Pentavalent & other new combination vaccines: solutions in search of problems.
The pentavalent vaccine and many other combination vaccines waiting to enter Universal Immunization Programme (UIP) have brought into sharp focus the gaping gap between lofty slogans of 'evidence based medicine' and the actual dynamics that drive policy on the ground (1-4). Notwithstanding the theatrics of the 'experts' of the World Health Organization (WHO) and the Global Alliance for Vaccines and Immunization (GAVI) globally and National Technical Advisory Group on Immunization (NTAGI) in India, it is becoming increasingly obvious that the pentavalent vaccine, like many other recent combination vaccines, is a solution searching for problems.
There is no scientifically valid evidence of a high enough disease burden due to Haemophilus influenzae type b (Hib) or Hepatitis-B (HepB) that justifies universal vaccination in India (5-7). Indeed, every attempt to find such evidence for HiB in India and elsewhere in Asia has failed (4). In the absence of evidence for individual vaccines, it defies logic how one can justify combining them into a pentavalent vaccine. It seems that there was a need only for 'expert' recommendations behind closed doors which were unquestioningly accepted. Unfortunately, increasing awareness and rising dissent against medicines-sans-evidence is forcing the policy makers to find post-facto evidence that is becoming increasingly difficult to manufacture. By now it is obvious that except to the determined 'experts' who drive our immunization policies, that there has never really been a real public health demand for many of these new vaccines, let alone their combinations.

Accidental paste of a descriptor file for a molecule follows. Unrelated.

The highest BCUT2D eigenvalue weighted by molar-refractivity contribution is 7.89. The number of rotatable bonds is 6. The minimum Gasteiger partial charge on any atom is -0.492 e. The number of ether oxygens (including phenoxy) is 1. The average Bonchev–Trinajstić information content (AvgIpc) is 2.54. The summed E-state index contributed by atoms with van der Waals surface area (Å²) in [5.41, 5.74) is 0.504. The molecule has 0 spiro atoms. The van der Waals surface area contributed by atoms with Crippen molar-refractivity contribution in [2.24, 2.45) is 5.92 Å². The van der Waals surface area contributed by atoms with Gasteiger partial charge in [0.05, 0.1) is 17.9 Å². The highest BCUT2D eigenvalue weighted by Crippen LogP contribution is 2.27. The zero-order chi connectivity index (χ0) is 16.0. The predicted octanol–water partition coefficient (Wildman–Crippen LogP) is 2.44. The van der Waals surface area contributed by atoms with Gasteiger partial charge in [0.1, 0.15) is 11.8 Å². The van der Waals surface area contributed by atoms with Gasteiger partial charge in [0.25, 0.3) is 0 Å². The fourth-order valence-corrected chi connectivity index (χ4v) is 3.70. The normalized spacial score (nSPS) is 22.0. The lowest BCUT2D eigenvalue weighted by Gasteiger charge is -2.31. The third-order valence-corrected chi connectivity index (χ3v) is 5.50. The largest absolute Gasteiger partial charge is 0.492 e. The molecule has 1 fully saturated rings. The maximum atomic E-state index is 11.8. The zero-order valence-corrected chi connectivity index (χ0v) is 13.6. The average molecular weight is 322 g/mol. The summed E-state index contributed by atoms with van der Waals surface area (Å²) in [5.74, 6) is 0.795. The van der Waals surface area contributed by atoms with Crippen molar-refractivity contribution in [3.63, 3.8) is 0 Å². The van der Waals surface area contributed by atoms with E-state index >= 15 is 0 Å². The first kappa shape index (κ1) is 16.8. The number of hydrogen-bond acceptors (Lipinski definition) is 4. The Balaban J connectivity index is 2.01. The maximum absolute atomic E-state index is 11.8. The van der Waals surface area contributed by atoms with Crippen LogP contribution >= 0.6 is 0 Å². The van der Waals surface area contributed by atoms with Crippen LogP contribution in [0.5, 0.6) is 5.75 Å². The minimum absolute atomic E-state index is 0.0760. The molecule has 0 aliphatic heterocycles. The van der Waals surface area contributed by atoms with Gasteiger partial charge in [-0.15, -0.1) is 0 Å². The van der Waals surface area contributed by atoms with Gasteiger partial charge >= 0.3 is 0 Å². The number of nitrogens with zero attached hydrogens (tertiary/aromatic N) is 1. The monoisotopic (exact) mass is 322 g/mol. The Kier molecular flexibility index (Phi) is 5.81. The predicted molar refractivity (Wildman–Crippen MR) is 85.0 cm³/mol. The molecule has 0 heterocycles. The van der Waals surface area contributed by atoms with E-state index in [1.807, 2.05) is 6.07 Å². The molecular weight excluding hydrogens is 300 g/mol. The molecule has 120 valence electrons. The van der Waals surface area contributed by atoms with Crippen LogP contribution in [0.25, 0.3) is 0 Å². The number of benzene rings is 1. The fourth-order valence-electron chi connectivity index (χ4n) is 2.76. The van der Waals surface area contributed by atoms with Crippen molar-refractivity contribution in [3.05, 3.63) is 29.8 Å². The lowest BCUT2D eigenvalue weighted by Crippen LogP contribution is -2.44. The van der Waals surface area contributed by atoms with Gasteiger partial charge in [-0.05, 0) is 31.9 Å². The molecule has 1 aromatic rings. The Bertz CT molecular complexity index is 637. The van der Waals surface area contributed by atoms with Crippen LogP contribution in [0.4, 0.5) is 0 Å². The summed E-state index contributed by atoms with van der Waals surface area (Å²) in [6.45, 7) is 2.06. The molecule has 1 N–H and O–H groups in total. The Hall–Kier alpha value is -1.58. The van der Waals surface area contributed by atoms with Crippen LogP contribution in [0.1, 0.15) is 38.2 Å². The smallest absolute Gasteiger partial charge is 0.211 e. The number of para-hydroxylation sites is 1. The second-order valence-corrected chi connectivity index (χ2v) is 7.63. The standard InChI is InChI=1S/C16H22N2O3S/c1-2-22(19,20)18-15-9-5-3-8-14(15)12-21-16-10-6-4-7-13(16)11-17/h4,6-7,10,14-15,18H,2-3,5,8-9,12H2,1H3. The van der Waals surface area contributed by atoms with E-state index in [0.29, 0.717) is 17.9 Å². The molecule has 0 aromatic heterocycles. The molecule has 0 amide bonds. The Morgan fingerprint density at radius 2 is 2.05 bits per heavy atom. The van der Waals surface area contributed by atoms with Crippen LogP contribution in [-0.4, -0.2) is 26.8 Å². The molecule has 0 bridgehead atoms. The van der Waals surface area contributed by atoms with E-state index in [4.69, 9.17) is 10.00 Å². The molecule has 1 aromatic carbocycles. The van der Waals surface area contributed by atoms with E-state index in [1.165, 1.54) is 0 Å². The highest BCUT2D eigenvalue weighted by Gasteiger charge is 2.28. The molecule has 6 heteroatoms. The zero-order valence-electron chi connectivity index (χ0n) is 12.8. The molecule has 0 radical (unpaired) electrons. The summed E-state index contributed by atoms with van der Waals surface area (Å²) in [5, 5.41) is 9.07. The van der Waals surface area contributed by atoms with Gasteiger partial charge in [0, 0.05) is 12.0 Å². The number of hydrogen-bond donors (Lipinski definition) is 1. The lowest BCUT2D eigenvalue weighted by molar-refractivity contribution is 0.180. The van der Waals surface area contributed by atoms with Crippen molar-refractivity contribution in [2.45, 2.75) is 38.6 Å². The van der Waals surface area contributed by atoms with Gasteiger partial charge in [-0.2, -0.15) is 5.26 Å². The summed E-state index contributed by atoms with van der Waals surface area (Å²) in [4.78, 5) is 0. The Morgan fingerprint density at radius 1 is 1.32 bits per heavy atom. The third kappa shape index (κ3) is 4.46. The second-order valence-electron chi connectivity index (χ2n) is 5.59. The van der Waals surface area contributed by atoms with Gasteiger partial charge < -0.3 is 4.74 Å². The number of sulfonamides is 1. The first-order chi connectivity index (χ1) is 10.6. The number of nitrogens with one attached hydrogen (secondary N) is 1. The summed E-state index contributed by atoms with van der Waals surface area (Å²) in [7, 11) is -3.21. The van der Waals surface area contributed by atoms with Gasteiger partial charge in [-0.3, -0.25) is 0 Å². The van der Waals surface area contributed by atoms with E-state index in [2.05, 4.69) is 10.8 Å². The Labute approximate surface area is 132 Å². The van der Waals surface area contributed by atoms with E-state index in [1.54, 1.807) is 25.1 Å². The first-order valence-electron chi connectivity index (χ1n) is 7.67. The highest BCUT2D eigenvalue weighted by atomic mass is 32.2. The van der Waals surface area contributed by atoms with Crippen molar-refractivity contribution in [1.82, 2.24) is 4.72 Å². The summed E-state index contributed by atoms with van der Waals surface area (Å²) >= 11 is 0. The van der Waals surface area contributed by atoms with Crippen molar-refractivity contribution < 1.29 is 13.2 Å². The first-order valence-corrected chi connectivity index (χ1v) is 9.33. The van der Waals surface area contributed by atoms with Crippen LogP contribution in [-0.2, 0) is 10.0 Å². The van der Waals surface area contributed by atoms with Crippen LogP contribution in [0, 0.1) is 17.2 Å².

Indeed, combination vaccines were invented precisely to overcome the poor penetration of the individual vaccines in the global market, as well as to overcome the expiry of their patents and establish eternal market monopolies. Scientific evidences indicate that combination vaccines bring no new health benefit to the immunized people (8-11), except the convenience of not having to take each vaccine separately, provided all those vaccines are actually needed. The issue of safety and efficacy of combination vaccines was often a cause for concern (12). For instance, MMR in combination with Varicella vaccine reported to have enhanced fibrile seizures in children (13-14), and Hepatitis A vaccine is not protective enough when combined with typhoid vaccine (15). It is a mere marketing trick. Every dubious new vaccine needs a piggyback ride on a diphtheria tetanus pertussis (DTP), measles or some other essential vaccine to get a back door entry into the UIP (16). Pushing Hib, Hep-B, mumps measles rubella (MMR), rotaviral, human papilloma virus (HPV), etc., through combination vaccines among people who do not need them in this manner also amounts to siphoning public money to benefit industry.